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KSPX 1009 at Alyth Yard in Calgary - 20 Aug 2017 Cor van Steenis.
21 August 2017
The New K&S Potash Cars

Bethune Saskatchewan - The new $4 billion K&S Potash Canada Bethune Mine (at Bethune, Saskatchewan, northeast of Moose Jaw) opened on 2 May 2017 and went into production in June 2017.
To service the mine, Canadian Pacific Railway's (CP) contractors built a $128 million, 19 mile track, known as the Belle Plaine Spur, extending from milepost 1.05 of the Kalium Spur on the Indian Head subdivision to the mine site.
The spur line is owned by CPR.
K&S has constructed 12 miles of loop and storage tracks (owned by K&S) on the site.
Two sets of rail cars have been built by National Steel Car (NSC) of Hamilton, Ontario, to transport the potash.
The International (grey) Fleet
To haul potash from the Bethune Mine to Port Moody, British Columbia, for the international export market, NSC delivered the first 177 of 531 cars to the mine on 13 Mar 2017.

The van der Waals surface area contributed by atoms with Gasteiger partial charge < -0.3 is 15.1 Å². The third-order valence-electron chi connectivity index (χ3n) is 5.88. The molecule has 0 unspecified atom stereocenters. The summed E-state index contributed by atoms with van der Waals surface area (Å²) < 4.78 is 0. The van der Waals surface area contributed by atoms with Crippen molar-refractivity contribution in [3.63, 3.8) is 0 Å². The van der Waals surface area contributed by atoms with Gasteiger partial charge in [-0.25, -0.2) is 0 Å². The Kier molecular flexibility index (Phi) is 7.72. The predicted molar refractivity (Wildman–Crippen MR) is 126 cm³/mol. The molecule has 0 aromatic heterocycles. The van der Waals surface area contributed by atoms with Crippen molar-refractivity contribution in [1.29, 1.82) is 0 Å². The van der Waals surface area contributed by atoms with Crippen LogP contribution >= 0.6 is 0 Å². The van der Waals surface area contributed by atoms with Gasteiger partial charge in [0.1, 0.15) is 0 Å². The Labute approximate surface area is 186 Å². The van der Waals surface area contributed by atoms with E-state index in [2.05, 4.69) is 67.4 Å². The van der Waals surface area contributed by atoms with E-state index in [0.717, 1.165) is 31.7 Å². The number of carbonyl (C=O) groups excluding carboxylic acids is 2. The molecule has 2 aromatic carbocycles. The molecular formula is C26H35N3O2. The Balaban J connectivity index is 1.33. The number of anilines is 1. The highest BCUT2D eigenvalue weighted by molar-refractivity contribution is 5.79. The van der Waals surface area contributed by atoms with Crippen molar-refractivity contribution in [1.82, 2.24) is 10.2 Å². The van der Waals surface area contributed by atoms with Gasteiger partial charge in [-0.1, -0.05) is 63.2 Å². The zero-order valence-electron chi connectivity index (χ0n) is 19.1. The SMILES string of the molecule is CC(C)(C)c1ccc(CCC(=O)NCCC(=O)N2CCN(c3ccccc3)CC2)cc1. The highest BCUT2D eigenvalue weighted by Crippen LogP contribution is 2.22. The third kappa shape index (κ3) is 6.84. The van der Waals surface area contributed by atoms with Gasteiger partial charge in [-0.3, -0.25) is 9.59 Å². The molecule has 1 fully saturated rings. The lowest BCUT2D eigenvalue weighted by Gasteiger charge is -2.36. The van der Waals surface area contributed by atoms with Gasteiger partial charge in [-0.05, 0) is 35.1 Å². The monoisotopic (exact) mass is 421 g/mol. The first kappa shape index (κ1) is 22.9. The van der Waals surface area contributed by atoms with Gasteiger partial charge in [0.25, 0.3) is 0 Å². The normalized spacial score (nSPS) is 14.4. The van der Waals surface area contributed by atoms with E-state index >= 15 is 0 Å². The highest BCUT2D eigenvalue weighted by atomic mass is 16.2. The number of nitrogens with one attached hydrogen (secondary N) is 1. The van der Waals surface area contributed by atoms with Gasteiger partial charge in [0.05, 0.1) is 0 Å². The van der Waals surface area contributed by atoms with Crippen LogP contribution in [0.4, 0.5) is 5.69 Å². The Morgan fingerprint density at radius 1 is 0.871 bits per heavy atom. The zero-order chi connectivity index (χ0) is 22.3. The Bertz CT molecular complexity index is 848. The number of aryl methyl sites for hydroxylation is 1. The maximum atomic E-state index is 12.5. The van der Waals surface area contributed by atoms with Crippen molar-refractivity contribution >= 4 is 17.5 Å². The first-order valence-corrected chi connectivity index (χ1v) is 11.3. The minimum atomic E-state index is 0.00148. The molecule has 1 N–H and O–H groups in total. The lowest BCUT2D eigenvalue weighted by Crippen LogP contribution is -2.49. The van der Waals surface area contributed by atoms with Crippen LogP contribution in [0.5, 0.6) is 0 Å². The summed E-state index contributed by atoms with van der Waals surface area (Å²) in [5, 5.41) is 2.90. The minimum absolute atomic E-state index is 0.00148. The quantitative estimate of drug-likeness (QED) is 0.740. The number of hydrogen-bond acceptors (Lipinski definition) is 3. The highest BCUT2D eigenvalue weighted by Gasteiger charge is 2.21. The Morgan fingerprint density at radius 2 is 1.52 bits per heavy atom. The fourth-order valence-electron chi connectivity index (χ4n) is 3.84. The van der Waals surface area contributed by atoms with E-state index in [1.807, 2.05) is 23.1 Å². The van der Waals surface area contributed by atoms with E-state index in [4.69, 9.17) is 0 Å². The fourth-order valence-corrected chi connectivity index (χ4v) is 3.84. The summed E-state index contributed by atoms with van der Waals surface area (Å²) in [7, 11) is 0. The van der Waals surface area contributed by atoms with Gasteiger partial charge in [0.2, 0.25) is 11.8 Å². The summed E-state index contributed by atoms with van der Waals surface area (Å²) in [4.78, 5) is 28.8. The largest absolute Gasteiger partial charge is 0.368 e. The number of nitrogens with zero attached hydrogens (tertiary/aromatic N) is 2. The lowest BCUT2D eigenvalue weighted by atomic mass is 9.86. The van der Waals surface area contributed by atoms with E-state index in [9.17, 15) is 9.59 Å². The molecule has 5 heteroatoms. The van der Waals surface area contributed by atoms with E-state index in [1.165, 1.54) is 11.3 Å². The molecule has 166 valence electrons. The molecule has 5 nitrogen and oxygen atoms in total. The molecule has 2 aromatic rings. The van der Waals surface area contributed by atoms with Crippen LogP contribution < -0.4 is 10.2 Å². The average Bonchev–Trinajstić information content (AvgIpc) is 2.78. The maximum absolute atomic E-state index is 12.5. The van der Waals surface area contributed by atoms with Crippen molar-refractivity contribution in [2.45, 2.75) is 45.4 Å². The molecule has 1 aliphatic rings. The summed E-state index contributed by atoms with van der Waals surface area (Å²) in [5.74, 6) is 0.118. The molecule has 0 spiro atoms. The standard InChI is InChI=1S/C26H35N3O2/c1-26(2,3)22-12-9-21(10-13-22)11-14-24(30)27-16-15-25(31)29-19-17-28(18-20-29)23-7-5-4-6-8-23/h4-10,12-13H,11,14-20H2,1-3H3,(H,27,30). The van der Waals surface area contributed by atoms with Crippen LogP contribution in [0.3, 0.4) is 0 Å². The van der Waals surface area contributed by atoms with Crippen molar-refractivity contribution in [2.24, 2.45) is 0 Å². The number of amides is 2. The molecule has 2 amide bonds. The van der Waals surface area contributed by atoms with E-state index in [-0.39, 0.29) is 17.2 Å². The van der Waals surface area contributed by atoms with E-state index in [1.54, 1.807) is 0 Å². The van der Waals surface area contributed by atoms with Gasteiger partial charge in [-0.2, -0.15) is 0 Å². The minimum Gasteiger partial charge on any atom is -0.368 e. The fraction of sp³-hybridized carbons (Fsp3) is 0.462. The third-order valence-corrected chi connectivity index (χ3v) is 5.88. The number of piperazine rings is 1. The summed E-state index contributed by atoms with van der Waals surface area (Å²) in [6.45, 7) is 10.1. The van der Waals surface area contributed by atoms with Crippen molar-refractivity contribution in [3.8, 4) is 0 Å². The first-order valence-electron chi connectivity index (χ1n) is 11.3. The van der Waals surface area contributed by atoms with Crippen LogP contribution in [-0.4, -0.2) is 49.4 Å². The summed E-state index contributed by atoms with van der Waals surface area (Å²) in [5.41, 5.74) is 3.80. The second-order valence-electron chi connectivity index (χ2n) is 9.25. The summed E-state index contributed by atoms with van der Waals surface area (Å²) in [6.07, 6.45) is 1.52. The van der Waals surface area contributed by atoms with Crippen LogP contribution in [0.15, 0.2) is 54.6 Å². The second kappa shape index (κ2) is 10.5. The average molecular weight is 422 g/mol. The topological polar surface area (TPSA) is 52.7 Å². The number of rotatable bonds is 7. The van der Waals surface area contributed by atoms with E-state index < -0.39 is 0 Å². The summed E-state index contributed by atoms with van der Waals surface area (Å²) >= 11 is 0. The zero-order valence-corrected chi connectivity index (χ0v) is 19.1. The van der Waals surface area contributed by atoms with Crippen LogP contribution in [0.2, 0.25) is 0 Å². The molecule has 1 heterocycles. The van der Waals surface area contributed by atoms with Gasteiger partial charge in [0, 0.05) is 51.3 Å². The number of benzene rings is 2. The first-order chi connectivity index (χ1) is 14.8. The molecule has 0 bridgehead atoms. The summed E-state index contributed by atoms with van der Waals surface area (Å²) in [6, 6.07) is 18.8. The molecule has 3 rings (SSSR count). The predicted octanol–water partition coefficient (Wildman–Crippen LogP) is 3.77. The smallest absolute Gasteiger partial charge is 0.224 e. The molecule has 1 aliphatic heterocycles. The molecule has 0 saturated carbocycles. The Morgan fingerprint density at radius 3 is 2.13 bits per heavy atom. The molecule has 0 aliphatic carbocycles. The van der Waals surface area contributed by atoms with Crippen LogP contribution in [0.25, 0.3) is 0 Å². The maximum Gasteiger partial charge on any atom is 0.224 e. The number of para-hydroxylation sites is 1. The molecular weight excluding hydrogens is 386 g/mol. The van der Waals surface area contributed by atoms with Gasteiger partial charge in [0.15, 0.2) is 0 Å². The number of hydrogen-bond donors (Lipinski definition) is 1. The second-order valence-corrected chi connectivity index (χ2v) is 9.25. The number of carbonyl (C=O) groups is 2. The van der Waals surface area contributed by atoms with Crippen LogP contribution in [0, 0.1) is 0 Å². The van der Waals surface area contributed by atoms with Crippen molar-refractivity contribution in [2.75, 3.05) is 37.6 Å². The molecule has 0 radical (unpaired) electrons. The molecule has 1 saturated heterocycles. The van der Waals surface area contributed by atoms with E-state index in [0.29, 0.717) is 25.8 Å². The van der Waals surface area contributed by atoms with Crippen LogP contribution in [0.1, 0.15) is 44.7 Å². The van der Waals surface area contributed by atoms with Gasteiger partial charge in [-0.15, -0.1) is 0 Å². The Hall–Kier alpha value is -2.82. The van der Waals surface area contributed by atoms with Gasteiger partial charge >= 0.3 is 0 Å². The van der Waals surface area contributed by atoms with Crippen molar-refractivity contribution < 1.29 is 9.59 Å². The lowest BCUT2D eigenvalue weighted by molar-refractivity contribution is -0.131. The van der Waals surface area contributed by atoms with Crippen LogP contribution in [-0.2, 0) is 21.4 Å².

The cars will form 3 unit trains of 177 cars.
The cars are gray in colour, are 45 feet long, and carry 105 tonnes of product.
I photographed one of these cars at CPR's Alyth Yard on 20 Aug 2017.
The train had 25 cars in the middle of a grain train so it seems that the full 177 car consists are not yet in operation.
The Domestic (blue) Fleet

KSPX 5000 for domestic service - Date unknown Photographer unknown - K&S.

NSC is also building an initial 200 cars for the K&S Potash domestic fleet, to be used to transport product to the North American market.
These cars are to be delivered starting in August 2017 with more cars expecting delivery at a later date.
The cars are 2 feet longer than the international cars and are blue in colour.
The attached photo of a blue car is from the K&S web site.
Once the mine is operating at full capacity at the end of 2017, 2 million tonnes of potash are expected to be produced annually, the equivalent of about 19,000 cars or about 108 unit trains of 177 cars, a significant new contract for CP.
The cars are owned by K&S Potash Canada and have reporting mark KSPX.
Cor van Steenis.

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